Professor Alterkocher’s office was open to all always — even Summer hours. Room of his own. Read, thought, wrote, dispensed wisdom to The Young.
Plantman met with him one evening after work to discuss his famous new fame. Alterkocher wore his customary suit and running shoes, smoked his pipe. Hair unkempt. Beard-stubble — two days’ worth — gray-white-gray.
“Sit down, sit down,” said Alterkocher out of the pipe-side of his mouth. “Good to see you. Always good.”
“Good to see you, Professor. Long time.”
“And what has my former student been doing with his time?” asked Alterkocher, eying Plantman’s bucket.
“This and that.”
“This. And that. Of course. Of course.”
“I tend office gardens,” Plantman said. “Potted plants of The City. I’m a horticultural technician. I’m Plantman.”
“So you are,” he squinted at the Topiary Techniques logo on my t-shirt. “So you are.”
Short pleasantries, longer silences.
“So you’ve seen that damn movie,” said Alterkocher.
“And my television debut?”
“Classic,” said Plantman crisply.
“Once Big Media wrap their talons around some artifact…and it wasn’t even Big Media who began the damned thing. I believe it was some sort of, some kind of comic book.”
“Graphic novel,” Plantman corrected.
“Yes. An illustrated text. Or is it a set of illustrations with foot-notes?”
Plantman shrugged in empathetic ignorance of and indifference to the popular “culture” and its extravagant fads. Actually, he enjoyed Rotious’s work very much.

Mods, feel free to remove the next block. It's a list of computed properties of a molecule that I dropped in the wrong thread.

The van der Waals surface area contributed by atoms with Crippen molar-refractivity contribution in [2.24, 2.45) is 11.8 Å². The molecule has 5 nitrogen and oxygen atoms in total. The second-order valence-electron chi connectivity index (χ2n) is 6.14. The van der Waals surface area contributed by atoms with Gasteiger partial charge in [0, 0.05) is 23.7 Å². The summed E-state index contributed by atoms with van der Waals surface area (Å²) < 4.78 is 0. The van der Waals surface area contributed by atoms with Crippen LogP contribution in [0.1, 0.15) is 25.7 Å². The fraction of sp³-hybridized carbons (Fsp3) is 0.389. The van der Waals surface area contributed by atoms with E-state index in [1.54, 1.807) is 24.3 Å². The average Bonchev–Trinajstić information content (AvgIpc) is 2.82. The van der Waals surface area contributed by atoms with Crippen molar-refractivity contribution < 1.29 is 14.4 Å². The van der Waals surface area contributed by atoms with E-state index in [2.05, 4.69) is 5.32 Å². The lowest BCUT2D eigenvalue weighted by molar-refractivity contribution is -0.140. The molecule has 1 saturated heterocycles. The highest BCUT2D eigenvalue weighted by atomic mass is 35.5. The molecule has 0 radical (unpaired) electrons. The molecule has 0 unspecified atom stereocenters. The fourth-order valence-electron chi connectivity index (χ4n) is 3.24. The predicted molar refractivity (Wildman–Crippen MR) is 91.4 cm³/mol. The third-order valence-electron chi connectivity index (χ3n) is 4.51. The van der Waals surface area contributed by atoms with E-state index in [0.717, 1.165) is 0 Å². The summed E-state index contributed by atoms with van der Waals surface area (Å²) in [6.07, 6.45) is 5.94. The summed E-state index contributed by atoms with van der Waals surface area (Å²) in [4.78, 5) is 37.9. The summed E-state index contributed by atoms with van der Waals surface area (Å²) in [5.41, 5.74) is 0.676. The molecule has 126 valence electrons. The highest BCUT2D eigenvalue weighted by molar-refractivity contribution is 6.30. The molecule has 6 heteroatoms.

Alterkocher’s long sigh of a “successful,” beaten man.
“Hmn. So now I am ‘famous.’ All the literate citizens of The Nation have scribbled verse at one time or another, but the actual audience for poetry is roughly 3000 souls. Throughout the entire Nation. About a tenth of that general audience have read my books. That is, before this movie and its concomitant ballyhoo.
“Connection is a collection of imaginative possibilities inspired by the data certain marine biologists gathered regarding possible communication among cetaceans. There was no communication between whales and humans in the scientific research. Connection is a work of pure, vigorous imagination, but it has been received by the public — not my regular reading public, who could fit in this room — as both much more and much less.
“My imagined conversation between a young girl and a dolphin is now taken by some people to have been based on truth. Who could have foreseen such misreading? The long piece, “Epic,” for instance, hardly an epic, though at thirty pages quite a long poem, postulates the “The Great Sperm Epic” passing “orally,” so to speak, from generation to generation through the ages. Tradition as afflatus and boundary of the poetic imagination struggling to both free and contain itself. That this would be confused in some circles with literal truth boggles the mind.
“Yet once the ship is launched, as it were, it is out to sea. Game over. Fail-safe. No recall.